The objective of this work was to design and construct an improved anthropomorphic phantom for use in studying magnetic resonance imaging (MRI) radiofrequency (RF) safety at 3 T related to deep brain stimulation (DBS), and especially the role of DBS lead trajectories.
Based on a computer‐aided design including reasonable representation of human features, the phantom was fabricated by three‐dimensional (3D) printing and then fully assembled with a human skull, a commercial DBS device implanted using the surgical standard at our institution, and fiber‐optic temperature sensors embedded in two tissue mimicking solutions (e.g., the heterogeneous setup). Preliminary MRI safety experiments were conducted using turbo spin‐echo (TSE) imaging with the device powered on and powered off. These results were then compared to analogous results for a homogeneous phantom setup that filled the structure with a standard body average solution.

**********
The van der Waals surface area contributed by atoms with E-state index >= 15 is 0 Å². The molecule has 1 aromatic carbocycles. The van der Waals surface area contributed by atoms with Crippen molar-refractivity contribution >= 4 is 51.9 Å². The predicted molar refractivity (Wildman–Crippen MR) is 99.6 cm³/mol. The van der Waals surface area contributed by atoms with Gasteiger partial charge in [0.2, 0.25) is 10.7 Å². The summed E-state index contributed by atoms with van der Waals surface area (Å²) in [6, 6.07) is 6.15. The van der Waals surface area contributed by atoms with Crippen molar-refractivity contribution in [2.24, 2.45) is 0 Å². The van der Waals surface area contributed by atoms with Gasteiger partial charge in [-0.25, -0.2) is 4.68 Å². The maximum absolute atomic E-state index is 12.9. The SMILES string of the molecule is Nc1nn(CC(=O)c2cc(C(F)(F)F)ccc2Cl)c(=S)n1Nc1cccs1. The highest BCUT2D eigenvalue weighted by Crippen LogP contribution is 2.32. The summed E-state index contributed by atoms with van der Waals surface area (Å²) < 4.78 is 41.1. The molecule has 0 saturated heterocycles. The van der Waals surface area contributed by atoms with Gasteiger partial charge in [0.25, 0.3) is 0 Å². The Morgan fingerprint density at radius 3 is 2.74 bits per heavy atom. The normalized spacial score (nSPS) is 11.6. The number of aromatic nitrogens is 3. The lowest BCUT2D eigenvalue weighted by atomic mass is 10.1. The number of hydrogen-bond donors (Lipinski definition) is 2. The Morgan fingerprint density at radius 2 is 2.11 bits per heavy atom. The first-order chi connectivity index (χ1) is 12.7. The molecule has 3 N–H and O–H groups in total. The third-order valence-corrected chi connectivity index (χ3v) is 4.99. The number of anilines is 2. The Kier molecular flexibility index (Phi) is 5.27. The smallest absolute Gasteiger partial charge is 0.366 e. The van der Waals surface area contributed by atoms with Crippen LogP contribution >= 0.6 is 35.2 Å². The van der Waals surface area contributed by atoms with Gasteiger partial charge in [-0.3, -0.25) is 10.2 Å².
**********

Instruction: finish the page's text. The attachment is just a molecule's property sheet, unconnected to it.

Both phantom setups produced temperature increases of ~1.0°C, with a maximum increase of 1.1 ± 0.2°C recorded during imaging of the heterogeneous phantom setup. The preliminary experimental results suggest that improved phantom structures capable of replicating actual DBS lead trajectories may be advisable when conducting DBS‐related MRI safety studies.
An anthropomorphic phantom was constructed with promising initial results indicating different DBS lead trajectories and phantom setups may impact temperature elevations along an implanted DBS lead. Although additional work will be necessary to validate its efficacy over conventional phantoms, the anthropomorphic phantom can likely be used in the future to assess different procedures for DBS lead placement, the RF power deposition of MRI protocols applicable to DBS patients, and to validate novel methods to reduce localized heating effects associated with DBS devices, such as parallel RF transmission.